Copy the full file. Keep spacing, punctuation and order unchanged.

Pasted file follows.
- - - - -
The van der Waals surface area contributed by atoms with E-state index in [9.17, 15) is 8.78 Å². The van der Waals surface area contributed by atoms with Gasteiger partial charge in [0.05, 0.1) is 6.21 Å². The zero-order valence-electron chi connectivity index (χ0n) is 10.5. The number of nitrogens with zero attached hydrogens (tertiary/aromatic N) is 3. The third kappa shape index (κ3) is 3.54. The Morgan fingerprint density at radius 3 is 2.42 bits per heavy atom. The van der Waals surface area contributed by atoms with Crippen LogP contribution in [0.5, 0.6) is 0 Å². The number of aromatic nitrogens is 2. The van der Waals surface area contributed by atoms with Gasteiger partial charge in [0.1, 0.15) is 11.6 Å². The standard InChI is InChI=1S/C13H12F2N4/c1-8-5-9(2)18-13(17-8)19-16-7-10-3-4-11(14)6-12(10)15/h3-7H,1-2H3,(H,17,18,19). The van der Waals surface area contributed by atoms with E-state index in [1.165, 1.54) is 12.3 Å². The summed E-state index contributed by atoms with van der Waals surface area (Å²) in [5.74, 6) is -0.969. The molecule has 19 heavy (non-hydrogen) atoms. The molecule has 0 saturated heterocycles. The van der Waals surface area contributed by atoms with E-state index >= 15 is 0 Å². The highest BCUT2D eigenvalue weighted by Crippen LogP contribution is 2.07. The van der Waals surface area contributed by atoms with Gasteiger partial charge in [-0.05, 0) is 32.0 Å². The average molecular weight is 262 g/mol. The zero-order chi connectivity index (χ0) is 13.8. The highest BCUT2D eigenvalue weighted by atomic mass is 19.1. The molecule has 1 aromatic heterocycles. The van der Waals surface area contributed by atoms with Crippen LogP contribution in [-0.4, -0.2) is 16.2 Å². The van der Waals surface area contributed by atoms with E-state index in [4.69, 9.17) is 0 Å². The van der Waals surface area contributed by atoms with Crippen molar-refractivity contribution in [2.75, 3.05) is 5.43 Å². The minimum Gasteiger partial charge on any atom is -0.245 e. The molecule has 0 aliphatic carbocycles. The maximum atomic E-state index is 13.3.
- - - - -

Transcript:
The van der Waals surface area contributed by atoms with E-state index in [9.17, 15) is 8.78 Å². The van der Waals surface area contributed by atoms with Gasteiger partial charge in [0.05, 0.1) is 6.21 Å². The zero-order valence-electron chi connectivity index (χ0n) is 10.5. The number of nitrogens with zero attached hydrogens (tertiary/aromatic N) is 3. The third kappa shape index (κ3) is 3.54. The Morgan fingerprint density at radius 3 is 2.42 bits per heavy atom. The van der Waals surface area contributed by atoms with Crippen LogP contribution in [0.5, 0.6) is 0 Å². The number of aromatic nitrogens is 2. The van der Waals surface area contributed by atoms with Gasteiger partial charge in [0.1, 0.15) is 11.6 Å². The standard InChI is InChI=1S/C13H12F2N4/c1-8-5-9(2)18-13(17-8)19-16-7-10-3-4-11(14)6-12(10)15/h3-7H,1-2H3,(H,17,18,19). The van der Waals surface area contributed by atoms with E-state index in [1.165, 1.54) is 12.3 Å². The summed E-state index contributed by atoms with van der Waals surface area (Å²) in [5.74, 6) is -0.969. The molecule has 19 heavy (non-hydrogen) atoms. The molecule has 0 saturated heterocycles. The van der Waals surface area contributed by atoms with E-state index >= 15 is 0 Å². The highest BCUT2D eigenvalue weighted by Crippen LogP contribution is 2.07. The van der Waals surface area contributed by atoms with Gasteiger partial charge in [-0.05, 0) is 32.0 Å². The average molecular weight is 262 g/mol. The zero-order chi connectivity index (χ0) is 13.8. The highest BCUT2D eigenvalue weighted by atomic mass is 19.1. The molecule has 1 aromatic heterocycles. The van der Waals surface area contributed by atoms with Crippen LogP contribution in [-0.4, -0.2) is 16.2 Å². The van der Waals surface area contributed by atoms with E-state index in [4.69, 9.17) is 0 Å². The van der Waals surface area contributed by atoms with Crippen molar-refractivity contribution in [2.75, 3.05) is 5.43 Å². The minimum Gasteiger partial charge on any atom is -0.245 e. The molecule has 0 aliphatic carbocycles. The maximum atomic E-state index is 13.3.